Dry Riser Maintenance

Dry risers are a requirement in all buildings over 18 metres tall. Testing and inspection of all dry riser components is required annually, with a visual inspection every 6 months.

Sprinkler Maintenance

BS 9251 recommends maintenance of sprinkler systems is conducted every 6 months.

Gaseous Fire Suppression Systems

Gas suppression systems should be maintained at least every 6 months according to BS5306. Suppressants will need to be inspected and refilled where necessary. A room integrity test, where the room that’s going to be protected is tested for air tightness, is required annually.

Air Aspirating Systems

These are used in places such as data centres and cold stores. Because of the importance of these systems, it’s recommended they’re visually inspected every day. A maintenance check is recommended every 3 to 6 months, depending on the environment it’s located in.

Fire Hose Reels

Fire hose maintenance should be carried out on an annual basis as a minimum, to ensure compliance with BS 5306-1:2006. The entire hose should be unwound to check for damage, nozzles and valves inspected, and the fire hose tested under normal pressure.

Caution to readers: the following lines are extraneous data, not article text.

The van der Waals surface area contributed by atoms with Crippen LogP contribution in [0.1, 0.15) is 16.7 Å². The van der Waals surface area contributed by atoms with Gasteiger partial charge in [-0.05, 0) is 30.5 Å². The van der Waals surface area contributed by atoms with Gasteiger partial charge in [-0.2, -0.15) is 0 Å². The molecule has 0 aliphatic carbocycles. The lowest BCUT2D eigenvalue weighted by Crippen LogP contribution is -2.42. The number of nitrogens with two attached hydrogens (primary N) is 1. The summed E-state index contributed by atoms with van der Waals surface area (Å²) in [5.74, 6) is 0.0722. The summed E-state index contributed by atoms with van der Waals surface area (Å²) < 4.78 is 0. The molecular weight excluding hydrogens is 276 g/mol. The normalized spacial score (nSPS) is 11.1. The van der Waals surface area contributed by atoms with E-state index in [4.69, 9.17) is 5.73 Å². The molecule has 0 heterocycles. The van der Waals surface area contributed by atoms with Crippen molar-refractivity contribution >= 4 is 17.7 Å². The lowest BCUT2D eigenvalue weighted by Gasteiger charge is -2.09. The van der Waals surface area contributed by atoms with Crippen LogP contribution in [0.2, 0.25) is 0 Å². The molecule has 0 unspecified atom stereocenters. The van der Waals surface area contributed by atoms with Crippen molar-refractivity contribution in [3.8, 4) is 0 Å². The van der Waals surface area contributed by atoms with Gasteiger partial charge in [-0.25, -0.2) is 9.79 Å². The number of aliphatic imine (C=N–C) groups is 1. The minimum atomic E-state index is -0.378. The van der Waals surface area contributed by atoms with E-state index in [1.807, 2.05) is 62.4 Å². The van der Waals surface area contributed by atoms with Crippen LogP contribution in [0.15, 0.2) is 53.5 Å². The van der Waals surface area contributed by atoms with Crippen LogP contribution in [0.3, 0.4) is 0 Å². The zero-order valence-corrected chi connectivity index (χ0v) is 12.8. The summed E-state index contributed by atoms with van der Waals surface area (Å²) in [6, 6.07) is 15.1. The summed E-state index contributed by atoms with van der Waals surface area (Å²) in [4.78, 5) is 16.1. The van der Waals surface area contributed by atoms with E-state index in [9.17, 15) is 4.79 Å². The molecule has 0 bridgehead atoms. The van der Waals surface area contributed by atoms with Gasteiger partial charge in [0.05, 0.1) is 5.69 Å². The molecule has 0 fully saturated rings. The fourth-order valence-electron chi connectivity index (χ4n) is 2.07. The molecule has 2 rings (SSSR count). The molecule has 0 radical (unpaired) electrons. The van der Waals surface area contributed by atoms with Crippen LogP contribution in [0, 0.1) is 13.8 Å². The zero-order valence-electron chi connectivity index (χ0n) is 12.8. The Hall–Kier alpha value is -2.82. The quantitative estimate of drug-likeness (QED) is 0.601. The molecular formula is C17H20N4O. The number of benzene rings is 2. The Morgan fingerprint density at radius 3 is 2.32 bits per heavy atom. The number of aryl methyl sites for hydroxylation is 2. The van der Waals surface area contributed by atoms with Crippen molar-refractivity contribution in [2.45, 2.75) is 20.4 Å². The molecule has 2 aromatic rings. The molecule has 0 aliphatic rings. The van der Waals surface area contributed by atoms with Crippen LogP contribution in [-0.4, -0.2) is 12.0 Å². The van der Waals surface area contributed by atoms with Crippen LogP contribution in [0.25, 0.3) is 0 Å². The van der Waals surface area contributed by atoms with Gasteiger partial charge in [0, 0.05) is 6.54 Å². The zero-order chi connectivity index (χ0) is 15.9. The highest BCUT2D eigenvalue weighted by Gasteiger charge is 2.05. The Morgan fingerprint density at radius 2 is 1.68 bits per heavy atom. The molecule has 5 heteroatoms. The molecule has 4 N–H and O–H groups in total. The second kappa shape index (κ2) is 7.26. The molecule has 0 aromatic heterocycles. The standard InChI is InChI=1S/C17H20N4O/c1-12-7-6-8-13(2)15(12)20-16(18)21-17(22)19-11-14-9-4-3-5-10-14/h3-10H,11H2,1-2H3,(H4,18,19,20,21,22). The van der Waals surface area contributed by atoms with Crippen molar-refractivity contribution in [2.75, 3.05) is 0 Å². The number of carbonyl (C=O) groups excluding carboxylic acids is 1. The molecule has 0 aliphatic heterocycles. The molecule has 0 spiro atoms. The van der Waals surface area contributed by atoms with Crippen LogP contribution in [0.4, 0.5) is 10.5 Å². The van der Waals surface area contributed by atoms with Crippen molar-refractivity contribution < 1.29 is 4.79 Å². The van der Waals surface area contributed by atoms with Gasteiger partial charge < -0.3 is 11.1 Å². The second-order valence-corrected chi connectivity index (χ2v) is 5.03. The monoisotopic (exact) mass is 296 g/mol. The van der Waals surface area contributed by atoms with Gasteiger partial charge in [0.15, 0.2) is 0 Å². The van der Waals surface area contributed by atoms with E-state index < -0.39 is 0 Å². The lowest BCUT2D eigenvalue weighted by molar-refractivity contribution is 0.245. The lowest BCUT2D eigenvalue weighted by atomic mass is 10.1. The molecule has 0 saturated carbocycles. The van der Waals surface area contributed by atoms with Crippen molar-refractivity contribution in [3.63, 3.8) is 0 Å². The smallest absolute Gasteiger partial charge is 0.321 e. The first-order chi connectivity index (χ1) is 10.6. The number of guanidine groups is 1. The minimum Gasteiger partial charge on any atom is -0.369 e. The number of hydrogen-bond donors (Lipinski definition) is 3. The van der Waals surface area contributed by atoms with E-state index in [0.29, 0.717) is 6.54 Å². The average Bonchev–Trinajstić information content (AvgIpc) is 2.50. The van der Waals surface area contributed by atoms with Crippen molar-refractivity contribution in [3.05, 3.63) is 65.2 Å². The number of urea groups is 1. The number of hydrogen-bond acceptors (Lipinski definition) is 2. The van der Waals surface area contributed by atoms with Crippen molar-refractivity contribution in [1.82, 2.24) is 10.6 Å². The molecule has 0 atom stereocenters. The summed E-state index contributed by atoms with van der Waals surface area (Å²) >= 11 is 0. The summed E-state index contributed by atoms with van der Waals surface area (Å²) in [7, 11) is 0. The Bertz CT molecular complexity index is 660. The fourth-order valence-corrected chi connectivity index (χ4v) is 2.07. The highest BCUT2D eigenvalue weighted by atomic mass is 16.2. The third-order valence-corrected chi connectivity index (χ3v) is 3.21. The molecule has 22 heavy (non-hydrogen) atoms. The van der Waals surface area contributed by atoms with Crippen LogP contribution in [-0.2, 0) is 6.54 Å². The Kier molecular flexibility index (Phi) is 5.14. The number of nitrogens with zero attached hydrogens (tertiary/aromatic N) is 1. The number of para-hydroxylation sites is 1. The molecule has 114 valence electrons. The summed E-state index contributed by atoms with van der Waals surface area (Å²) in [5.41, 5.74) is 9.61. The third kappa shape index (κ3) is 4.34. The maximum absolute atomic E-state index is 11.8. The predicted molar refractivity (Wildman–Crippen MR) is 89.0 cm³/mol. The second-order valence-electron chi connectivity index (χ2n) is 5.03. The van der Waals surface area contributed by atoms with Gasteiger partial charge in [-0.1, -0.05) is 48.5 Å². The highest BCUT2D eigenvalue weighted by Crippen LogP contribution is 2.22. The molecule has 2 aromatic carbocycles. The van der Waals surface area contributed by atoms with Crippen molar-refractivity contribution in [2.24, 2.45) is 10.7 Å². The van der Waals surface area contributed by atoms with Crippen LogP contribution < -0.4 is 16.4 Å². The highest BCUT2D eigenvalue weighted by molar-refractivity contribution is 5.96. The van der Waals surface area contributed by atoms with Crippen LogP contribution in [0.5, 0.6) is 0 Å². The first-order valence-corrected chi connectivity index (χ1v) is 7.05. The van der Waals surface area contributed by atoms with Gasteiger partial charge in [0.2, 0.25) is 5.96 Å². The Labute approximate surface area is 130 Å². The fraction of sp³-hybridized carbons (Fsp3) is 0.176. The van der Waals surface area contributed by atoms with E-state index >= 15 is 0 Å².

Fire Safety Signage

Fire safety signage is a legal requirement too. It instructs people which direction to take to evacuate a building in the quickest and safest way.

Regulations state that these signs must be white on a green background, and that they comply with the recommended size guidelines. They also need to be illuminated by both normal and emergency lighting to ensure they can be seen easily in the event of an emergency.

How to ensure your business is fire compliant

At Triple Star Fire & Security, we are passionate about fire safety compliance.

We don’t like companies not taking their fire safety responsibilities seriously. We don’t like putting people’s lives at risk unnecessarily.

What we do like is helping companies be compliant with fire safety legislation. And we definitely like making sure lives are protected.

If you’re concerned about the fire safety compliance of your business premises, then call us. Before it’s too late and you’re either facing legal consequences or worse still, someone’s life is lost.

Fire safety compliance is that serious.